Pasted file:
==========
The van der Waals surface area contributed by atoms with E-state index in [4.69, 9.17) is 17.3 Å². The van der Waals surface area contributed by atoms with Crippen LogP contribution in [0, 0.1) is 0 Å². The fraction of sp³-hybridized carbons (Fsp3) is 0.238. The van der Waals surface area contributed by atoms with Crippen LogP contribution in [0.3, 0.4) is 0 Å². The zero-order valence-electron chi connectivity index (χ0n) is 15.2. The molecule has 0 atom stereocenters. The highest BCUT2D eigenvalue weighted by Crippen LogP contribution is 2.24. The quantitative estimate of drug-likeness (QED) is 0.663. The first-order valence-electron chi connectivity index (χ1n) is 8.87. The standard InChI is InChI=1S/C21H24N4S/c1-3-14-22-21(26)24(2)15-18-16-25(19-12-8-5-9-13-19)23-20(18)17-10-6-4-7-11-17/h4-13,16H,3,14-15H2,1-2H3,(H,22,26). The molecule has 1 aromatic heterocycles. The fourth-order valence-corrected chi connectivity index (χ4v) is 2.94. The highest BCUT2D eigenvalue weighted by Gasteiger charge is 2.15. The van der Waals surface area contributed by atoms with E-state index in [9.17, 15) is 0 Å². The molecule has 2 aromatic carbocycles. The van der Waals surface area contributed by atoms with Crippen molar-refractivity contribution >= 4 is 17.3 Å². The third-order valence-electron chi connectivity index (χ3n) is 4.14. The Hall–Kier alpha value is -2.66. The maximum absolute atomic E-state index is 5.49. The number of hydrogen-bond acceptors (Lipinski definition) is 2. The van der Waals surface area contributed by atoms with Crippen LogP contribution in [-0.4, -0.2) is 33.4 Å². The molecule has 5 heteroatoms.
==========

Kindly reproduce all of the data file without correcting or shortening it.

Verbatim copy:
The van der Waals surface area contributed by atoms with E-state index in [4.69, 9.17) is 17.3 Å². The van der Waals surface area contributed by atoms with Crippen LogP contribution in [0, 0.1) is 0 Å². The fraction of sp³-hybridized carbons (Fsp3) is 0.238. The van der Waals surface area contributed by atoms with Crippen LogP contribution in [0.3, 0.4) is 0 Å². The zero-order valence-electron chi connectivity index (χ0n) is 15.2. The molecule has 0 atom stereocenters. The highest BCUT2D eigenvalue weighted by Crippen LogP contribution is 2.24. The quantitative estimate of drug-likeness (QED) is 0.663. The first-order valence-electron chi connectivity index (χ1n) is 8.87. The standard InChI is InChI=1S/C21H24N4S/c1-3-14-22-21(26)24(2)15-18-16-25(19-12-8-5-9-13-19)23-20(18)17-10-6-4-7-11-17/h4-13,16H,3,14-15H2,1-2H3,(H,22,26). The molecule has 1 aromatic heterocycles. The fourth-order valence-corrected chi connectivity index (χ4v) is 2.94. The highest BCUT2D eigenvalue weighted by Gasteiger charge is 2.15. The van der Waals surface area contributed by atoms with E-state index in [9.17, 15) is 0 Å². The molecule has 2 aromatic carbocycles. The van der Waals surface area contributed by atoms with Crippen molar-refractivity contribution >= 4 is 17.3 Å². The third-order valence-electron chi connectivity index (χ3n) is 4.14. The Hall–Kier alpha value is -2.66. The maximum absolute atomic E-state index is 5.49. The number of hydrogen-bond acceptors (Lipinski definition) is 2. The van der Waals surface area contributed by atoms with Crippen LogP contribution in [-0.4, -0.2) is 33.4 Å². The molecule has 5 heteroatoms.